Page:The fairy tales of science.djvu/83

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the ocean had its charms, but it was not to be compared with the life I now led among the sportive atoms of the air. My two friends remained true to me. Indeed, had it not been for their constant watchfulness I should have fallen to the earth, for I was not buoyant enough to float unsupported.

“Sometimes we soared to a great height, where the aërial atoms were very far apart, but we usually kept near the surface of the earth. How changed was the aspect of nature! When I first beheld the outer world all was barren and lifeless, now every scrap of dry land was covered with a luxuriant vegetation.[1] The plants were mostly of great magnitude, though, strange to say, some of them were closely allied to the humble ferns and tiny mosses of the age of man. I have seen many wondrous things in my time, but nothing to surpass those ancient forests, composed of ferns as large as oaks, and mosses seventy feet high!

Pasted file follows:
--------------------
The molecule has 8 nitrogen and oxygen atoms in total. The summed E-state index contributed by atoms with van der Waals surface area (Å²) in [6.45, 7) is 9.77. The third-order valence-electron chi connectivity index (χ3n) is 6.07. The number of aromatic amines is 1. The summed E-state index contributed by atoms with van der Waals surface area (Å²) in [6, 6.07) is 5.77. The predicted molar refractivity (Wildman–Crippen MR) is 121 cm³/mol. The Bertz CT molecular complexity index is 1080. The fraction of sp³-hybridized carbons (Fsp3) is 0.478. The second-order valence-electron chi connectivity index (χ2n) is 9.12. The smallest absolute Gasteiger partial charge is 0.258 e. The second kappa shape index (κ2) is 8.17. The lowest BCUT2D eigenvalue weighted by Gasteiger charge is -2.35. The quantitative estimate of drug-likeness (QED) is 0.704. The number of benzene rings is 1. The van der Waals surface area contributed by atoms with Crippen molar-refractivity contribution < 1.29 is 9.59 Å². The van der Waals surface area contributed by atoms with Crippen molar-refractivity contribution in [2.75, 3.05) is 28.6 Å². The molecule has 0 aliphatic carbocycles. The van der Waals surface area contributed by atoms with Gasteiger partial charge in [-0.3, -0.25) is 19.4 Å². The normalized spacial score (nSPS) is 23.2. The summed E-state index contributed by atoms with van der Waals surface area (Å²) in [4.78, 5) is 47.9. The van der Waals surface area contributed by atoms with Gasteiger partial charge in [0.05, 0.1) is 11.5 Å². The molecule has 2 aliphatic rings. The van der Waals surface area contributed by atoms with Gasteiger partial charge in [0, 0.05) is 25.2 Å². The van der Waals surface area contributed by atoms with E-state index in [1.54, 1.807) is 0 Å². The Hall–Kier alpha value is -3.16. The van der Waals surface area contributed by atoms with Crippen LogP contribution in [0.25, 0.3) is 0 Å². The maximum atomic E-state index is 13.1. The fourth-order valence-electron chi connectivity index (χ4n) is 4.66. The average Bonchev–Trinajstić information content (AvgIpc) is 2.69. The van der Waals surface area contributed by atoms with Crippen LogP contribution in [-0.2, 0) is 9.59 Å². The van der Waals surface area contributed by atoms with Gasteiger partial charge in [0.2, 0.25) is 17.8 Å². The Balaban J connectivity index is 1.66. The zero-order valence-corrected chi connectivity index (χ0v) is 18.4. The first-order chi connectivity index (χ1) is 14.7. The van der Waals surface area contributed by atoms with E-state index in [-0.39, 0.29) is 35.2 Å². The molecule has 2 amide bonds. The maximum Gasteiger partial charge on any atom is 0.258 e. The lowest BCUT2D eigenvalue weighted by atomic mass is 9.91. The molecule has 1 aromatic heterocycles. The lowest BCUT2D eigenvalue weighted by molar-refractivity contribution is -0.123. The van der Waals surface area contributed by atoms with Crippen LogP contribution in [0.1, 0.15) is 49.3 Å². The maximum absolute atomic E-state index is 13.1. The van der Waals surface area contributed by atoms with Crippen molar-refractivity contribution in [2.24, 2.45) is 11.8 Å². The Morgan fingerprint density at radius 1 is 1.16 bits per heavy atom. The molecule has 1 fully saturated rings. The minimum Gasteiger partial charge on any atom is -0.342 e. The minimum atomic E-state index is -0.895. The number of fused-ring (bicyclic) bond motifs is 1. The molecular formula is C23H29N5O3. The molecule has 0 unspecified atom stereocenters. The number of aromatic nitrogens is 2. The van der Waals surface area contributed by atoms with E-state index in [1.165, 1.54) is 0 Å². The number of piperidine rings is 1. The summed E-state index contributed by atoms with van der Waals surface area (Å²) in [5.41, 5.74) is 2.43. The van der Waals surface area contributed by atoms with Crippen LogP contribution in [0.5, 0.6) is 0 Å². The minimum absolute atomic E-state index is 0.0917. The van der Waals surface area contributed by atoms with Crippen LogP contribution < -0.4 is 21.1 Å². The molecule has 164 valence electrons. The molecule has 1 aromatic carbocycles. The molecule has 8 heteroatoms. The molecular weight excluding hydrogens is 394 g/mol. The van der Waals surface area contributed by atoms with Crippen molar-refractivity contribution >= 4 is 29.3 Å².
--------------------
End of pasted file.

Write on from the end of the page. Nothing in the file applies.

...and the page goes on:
“I was destined to become a part of one of these gigantic mosses. As I was passing through a forest with myriads of aërial atoms, I happened to strike against a leaf, which instantly absorbed me, but allowed my two companions, who had never been separated from me before, to pass on with the rest. For some time I circulated through the vessels of the living plant as a constituent of the sap, but at length I settled down among the atoms of carbon,

  1. The Carboniferous Period.